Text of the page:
“Soft despotism is a term coined by Alexis de Tocqueville describing the state into which a country overrun by "a network of small complicated rules" might degrade. Soft despotism is different from despotism (also called 'hard despotism') in the sense that it is not obvious to the people."

Tuesday, September 11, 2007

Story about Six People in Iraqi Bodega?

Forget the merits, or lack thereof, of the story. It is about as silly and irrevelent as if the BBC had interviewed five New Yorkers and a hot dog vendor about a current topic. Talk about theater. This must be by the laziest AFP reporter on the planet. I wonder what he was buying when he uncovered this gem?

Baghdadis dismiss report as 'theater' Washington Times

BAGHDAD (Agence France-Presse) — A group of Iraqis watching the stuttering start of proceedings before the U.S. Congress yesterday, which could influence whether U.S. troops remain in their country, said they were unimpressed.

Student Abdelbaqi al-Shimmari scoffed when the microphones went dead just as the chief U.S. commander in Iraq, Gen. David H. Petraeus, was to testify.

"If the Americans can't make their own microphones work, how can they may things work in Iraq?" he asked.

"It is like a theater," said teacher Abdullah Kadhim, 58, who, like others interviewed for this article, was watching the congressional hearing live on Al-Hurra television at a general store in an inner Baghdad neighborhood.

"Each day, they say there is a new report. They say they will bring a new change in Iraq. We can only hope there will finally be progress in security," Mr. Kadhim said.

Saleh Adnan, 34, a car mechanic, also watching the broadcast, was dismissive.

"I don't think this will change anything in our country because the Americans will never leave Iraq. For us, the main point is when the occupation will end," said Mr. Adnan.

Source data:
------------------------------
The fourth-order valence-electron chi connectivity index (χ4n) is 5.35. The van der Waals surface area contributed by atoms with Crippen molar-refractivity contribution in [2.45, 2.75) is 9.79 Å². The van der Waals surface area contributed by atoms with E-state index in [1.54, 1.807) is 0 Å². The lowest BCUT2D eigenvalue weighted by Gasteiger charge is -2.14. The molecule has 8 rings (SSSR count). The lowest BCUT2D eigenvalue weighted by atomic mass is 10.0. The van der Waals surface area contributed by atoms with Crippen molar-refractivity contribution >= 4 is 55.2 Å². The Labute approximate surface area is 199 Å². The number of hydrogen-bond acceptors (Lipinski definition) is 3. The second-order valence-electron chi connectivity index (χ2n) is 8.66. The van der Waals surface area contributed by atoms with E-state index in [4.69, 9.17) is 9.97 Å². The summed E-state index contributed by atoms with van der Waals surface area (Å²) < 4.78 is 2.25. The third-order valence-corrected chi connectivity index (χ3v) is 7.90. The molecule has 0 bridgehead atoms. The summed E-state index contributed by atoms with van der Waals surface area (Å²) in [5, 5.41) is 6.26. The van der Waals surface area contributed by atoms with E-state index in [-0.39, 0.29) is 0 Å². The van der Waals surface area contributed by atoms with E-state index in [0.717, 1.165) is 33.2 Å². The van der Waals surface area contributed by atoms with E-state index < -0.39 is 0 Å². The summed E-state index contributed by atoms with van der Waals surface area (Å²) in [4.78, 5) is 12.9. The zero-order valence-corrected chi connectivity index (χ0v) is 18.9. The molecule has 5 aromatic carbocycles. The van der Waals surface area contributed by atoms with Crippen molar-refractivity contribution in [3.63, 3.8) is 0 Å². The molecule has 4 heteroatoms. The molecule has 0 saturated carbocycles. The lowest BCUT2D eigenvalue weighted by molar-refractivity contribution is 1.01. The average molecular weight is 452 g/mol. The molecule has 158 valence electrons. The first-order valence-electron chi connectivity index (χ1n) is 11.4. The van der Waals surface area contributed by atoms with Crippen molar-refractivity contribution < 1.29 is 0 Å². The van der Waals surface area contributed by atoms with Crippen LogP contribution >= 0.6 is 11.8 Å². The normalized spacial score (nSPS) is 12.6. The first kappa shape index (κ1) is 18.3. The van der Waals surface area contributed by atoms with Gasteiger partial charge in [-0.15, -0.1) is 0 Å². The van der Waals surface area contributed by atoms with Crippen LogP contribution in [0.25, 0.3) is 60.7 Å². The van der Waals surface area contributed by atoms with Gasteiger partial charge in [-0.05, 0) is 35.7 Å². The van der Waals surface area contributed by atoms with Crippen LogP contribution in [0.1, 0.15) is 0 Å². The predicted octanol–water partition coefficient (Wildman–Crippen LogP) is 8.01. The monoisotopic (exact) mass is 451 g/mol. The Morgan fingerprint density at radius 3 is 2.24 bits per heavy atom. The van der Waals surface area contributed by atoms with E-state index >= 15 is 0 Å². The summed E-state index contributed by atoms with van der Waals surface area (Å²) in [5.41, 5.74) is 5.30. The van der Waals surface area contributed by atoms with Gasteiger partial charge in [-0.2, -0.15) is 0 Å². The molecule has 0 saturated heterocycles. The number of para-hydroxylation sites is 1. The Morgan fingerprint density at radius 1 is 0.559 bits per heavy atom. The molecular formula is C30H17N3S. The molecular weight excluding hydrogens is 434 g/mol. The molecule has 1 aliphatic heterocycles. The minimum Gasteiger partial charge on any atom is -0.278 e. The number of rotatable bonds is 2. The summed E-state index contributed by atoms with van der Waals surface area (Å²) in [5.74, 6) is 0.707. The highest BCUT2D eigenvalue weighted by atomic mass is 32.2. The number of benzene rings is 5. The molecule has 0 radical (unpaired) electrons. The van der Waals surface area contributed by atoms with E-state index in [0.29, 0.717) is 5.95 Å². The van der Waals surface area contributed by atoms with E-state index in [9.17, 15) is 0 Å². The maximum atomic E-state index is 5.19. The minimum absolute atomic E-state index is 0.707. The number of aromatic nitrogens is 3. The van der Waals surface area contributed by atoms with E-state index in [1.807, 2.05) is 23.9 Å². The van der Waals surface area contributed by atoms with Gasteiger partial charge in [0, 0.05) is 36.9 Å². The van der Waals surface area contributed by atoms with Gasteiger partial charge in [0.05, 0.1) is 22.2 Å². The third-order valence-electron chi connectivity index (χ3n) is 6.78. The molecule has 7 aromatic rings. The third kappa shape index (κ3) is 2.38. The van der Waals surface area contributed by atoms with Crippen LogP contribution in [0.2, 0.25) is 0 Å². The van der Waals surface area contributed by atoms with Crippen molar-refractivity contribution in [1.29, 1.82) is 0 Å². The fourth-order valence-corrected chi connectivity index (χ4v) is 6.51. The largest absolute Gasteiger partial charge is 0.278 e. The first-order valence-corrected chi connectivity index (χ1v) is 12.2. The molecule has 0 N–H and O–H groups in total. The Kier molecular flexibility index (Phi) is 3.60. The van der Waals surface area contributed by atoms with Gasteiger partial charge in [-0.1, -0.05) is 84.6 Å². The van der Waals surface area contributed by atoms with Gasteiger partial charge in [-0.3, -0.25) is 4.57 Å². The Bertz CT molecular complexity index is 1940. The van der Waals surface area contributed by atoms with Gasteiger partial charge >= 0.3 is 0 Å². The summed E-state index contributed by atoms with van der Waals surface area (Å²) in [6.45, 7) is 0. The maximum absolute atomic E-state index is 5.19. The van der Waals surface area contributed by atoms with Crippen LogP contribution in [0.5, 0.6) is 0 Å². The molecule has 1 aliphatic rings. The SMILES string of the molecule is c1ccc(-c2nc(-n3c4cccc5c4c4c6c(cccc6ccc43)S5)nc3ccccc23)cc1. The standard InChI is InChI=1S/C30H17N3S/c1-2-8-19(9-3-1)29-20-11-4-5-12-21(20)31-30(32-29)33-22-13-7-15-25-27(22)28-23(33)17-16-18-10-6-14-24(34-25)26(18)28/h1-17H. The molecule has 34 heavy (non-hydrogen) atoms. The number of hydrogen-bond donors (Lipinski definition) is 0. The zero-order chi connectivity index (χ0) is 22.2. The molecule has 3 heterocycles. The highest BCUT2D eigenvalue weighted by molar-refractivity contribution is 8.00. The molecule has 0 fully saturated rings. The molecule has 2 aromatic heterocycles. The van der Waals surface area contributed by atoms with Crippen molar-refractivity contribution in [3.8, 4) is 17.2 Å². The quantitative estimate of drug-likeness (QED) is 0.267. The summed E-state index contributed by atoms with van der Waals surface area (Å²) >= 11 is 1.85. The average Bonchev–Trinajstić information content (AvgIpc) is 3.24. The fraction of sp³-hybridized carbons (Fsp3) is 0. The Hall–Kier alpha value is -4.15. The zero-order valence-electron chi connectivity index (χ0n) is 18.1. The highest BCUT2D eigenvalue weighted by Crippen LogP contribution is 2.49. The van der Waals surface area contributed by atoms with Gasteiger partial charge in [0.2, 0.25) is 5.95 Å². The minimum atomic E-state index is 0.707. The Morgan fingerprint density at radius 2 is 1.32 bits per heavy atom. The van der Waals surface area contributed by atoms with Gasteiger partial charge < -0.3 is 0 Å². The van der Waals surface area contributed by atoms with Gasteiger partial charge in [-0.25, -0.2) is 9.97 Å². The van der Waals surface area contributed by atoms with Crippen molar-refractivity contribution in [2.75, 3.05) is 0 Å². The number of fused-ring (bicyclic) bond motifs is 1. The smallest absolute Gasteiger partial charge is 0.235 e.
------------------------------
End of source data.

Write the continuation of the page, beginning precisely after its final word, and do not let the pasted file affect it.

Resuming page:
"For me, the main report will be the one which announces the American departure."


  1. I stopped watching when success with regards Saudi Arabia was described as Saudi fighters having to take the bus, to Syria.

    But that Iran had to be stopped, they being the "real" threat.
    The Sauds are buying bus tickets, so can be ignored, the Iranians on the other hand ...

    I did not hear much
    "good news" in the other aspecta of the reports, either.
    Whack the mussulman, writ ever larger.

    The 500,000 number, of US troops required, extrapulated from the COIN Manual, with a hat tipped to hermano d-day, based upon the population of Iraq.

  2. Georg Will saw the same report that I did.

    By Bush's Own Standard, Surge Has Failed>
    by George Will.

    Many of those who insist that the surge is a harbinger of U.S. victory in Iraq are making the same mistake they made in 1991 when they urged an advance on Baghdad, and in 2003 when they underestimated the challenge of building democracy there. The mistake is exaggerating the relevance of U.S. military power to achieve political progress in a society riven by ethnic and sectarian hatreds. America's military leaders, who are professional realists, do not make this mistake.

    The US cannot win, in Iraq, with the military. The Generals say it time and time again.

    But if given more time, the Iraqi may step up, they may not.
    An unknowable.

  3. But, the oil is safe, and the buses are still running. That's not just the main point; it's the ONLY point. Always has been.

    We "Import" twelve Million Barrels of oil/day. Letting the Mideast go down was NEVER a serious option. Still Ain't.